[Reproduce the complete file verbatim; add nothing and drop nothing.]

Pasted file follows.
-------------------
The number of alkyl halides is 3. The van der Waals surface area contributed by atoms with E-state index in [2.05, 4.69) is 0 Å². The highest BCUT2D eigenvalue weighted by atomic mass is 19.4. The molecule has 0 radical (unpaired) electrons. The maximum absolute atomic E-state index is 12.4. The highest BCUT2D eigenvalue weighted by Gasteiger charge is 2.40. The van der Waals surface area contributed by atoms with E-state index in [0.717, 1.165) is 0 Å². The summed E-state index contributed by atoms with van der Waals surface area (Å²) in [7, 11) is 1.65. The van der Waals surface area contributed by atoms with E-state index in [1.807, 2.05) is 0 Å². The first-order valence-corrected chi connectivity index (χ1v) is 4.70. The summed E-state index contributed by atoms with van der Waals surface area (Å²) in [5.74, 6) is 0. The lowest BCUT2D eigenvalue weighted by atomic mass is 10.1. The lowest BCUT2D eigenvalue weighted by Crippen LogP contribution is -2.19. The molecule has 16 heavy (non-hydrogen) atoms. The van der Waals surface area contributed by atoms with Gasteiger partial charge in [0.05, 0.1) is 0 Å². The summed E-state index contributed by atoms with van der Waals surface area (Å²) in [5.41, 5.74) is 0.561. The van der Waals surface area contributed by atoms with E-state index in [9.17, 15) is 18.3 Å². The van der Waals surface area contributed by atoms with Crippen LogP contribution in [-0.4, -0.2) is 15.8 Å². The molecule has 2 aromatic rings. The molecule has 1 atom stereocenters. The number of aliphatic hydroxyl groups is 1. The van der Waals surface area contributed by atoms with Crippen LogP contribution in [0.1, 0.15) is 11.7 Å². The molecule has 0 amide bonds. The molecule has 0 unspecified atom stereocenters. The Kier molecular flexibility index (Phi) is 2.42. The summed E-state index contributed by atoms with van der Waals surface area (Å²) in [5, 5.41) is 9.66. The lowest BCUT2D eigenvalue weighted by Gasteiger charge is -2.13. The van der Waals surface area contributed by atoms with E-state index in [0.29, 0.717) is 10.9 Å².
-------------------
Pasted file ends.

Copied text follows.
The number of alkyl halides is 3. The van der Waals surface area contributed by atoms with E-state index in [2.05, 4.69) is 0 Å². The highest BCUT2D eigenvalue weighted by atomic mass is 19.4. The molecule has 0 radical (unpaired) electrons. The maximum absolute atomic E-state index is 12.4. The highest BCUT2D eigenvalue weighted by Gasteiger charge is 2.40. The van der Waals surface area contributed by atoms with E-state index in [0.717, 1.165) is 0 Å². The summed E-state index contributed by atoms with van der Waals surface area (Å²) in [7, 11) is 1.65. The van der Waals surface area contributed by atoms with E-state index in [1.807, 2.05) is 0 Å². The first-order valence-corrected chi connectivity index (χ1v) is 4.70. The summed E-state index contributed by atoms with van der Waals surface area (Å²) in [5.74, 6) is 0. The lowest BCUT2D eigenvalue weighted by atomic mass is 10.1. The lowest BCUT2D eigenvalue weighted by Crippen LogP contribution is -2.19. The molecule has 16 heavy (non-hydrogen) atoms. The van der Waals surface area contributed by atoms with Gasteiger partial charge in [0.05, 0.1) is 0 Å². The summed E-state index contributed by atoms with van der Waals surface area (Å²) in [5.41, 5.74) is 0.561. The van der Waals surface area contributed by atoms with E-state index in [9.17, 15) is 18.3 Å². The van der Waals surface area contributed by atoms with Crippen LogP contribution in [-0.4, -0.2) is 15.8 Å². The molecule has 2 aromatic rings. The molecule has 1 atom stereocenters. The number of aliphatic hydroxyl groups is 1. The van der Waals surface area contributed by atoms with Crippen LogP contribution in [0.1, 0.15) is 11.7 Å². The molecule has 0 amide bonds. The molecule has 0 unspecified atom stereocenters. The Kier molecular flexibility index (Phi) is 2.42. The summed E-state index contributed by atoms with van der Waals surface area (Å²) in [5, 5.41) is 9.66. The lowest BCUT2D eigenvalue weighted by Gasteiger charge is -2.13. The van der Waals surface area contributed by atoms with E-state index in [0.29, 0.717) is 10.9 Å².